Prostate cancer-associated SPOP mutants are defective in promoting Caprin1 ubiquitination
Cytoplasmic but not nuclear SPOP promotes Caprin1 degradation and ubiquitination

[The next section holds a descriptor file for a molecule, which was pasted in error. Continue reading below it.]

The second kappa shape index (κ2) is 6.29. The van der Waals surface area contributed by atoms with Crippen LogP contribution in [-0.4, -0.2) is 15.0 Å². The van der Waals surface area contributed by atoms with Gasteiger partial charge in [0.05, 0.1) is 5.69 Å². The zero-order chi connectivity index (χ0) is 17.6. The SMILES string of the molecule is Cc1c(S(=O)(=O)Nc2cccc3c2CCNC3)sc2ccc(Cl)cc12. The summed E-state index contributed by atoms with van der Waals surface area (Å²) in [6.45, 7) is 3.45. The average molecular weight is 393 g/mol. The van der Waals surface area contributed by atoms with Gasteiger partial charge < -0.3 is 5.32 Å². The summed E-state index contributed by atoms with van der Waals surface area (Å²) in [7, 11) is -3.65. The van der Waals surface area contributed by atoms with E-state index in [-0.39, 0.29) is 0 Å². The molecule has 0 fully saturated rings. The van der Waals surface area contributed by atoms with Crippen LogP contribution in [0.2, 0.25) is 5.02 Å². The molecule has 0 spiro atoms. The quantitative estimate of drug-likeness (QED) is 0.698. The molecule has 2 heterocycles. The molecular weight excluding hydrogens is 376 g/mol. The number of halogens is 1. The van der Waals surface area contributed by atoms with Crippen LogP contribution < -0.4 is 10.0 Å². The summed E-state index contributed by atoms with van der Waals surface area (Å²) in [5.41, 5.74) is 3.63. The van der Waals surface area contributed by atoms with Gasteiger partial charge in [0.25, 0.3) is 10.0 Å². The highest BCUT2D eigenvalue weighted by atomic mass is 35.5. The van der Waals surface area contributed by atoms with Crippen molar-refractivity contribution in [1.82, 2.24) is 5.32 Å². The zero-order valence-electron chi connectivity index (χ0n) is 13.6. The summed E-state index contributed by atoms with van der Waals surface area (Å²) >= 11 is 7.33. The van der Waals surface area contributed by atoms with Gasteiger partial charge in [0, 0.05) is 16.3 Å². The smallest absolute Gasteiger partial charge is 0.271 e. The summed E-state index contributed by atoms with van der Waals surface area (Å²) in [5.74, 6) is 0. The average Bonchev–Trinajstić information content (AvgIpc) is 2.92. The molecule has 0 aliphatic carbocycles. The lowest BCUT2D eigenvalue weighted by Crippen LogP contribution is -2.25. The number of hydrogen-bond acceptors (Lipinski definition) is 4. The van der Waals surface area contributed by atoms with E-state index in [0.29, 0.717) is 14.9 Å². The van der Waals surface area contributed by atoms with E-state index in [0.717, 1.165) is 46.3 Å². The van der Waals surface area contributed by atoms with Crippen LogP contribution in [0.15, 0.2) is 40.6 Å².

Caprin1 is a cytoplasmic RNA-binding protein. Our previous studies showed that SPOP was either localized exclusively in the nucleus as speckles, or in both the cytoplasm and nucleus, indicating that SPOP constantly shuttles between the cytoplasm and nucleus in cells. We investigated the subcellular localization at which SPOP–Caprin1 interaction occurs. Myc-Caprin1 was diffusely localized in the cytoplasm (Additional file 1: Figure S4A). When Myc-Caprin1 and HA-SPOP were coexpressed in cells, HA–SPOP was localized in both the cytoplasm and the nucleus in approximately 30% of cells whereas Myc–Caprin1 was primarily present as speckles in the cytoplasm and colocalized with SPOP (Additional file 1: Figure S4A). Notably, SPOP/Caprin1 was not colocalized with eIF4G,a well-established marker of SG, suggesting that these speckles are not stress granules. In the remaining cells, HA-SPOP was localized exclusively in the nucleus, and SPOP was not co-localized with cytoplasmic Caprin1 (Additional file 1: Figure S4A). We found that SPOP lacking the NLS sequence (SPOP-ΔNLS) accumulated exclusively in the cytoplasm as a punctate pattern and perfectly colocalized with Myc-Caprin1. Moreover, deletion of the SBC motif (ΔSBC) in Caprin1 did not alter its diffusely cytoplasmic localization, but the SPOP-WT or ΔNLS mutant-induced speckle pattern of Caprin1 was not observed (Additional file 1: Figure S4A). Next, we investigated the impact of prostate cancer-associated mutants of SPOP on Caprin1 localization. To this end, we focused on two hotspot mutations, F125 V and 133 L. Our previous studies showed that the cytoplasmic retention ability of these SPOP mutants is impaired and they are exclusively localized as nuclear speckles in nearly 100% of cells . Accordingly, we found that overexpression of these two SPOP mutants had no impact on the cytoplasmic localization of Myc-caprin1 (Additional file 1: Figure S4A). Moreover, two prostate cancer-associated SPOP mutants lacking the NLS sequence (SPOP-ΔNLS- F125 V and SPOP-ΔNLS- F133 L) accumulated exclusively in the cytoplasm as a punctate pattern similar to SPOP-ΔNLS, but these mutants did not co-localize with Myc–Caprin1, possibly because of an impaired interaction with Caprin1 (Additional file 1: Figure S4A). Furthmore, the subcellular localzaiton of endogenous or transfected SPOP/Caprin1 (WT or mutants) were validated by the nuclear/cytoplasmic fractionation assay (Additional file 1: Figure S4B and C).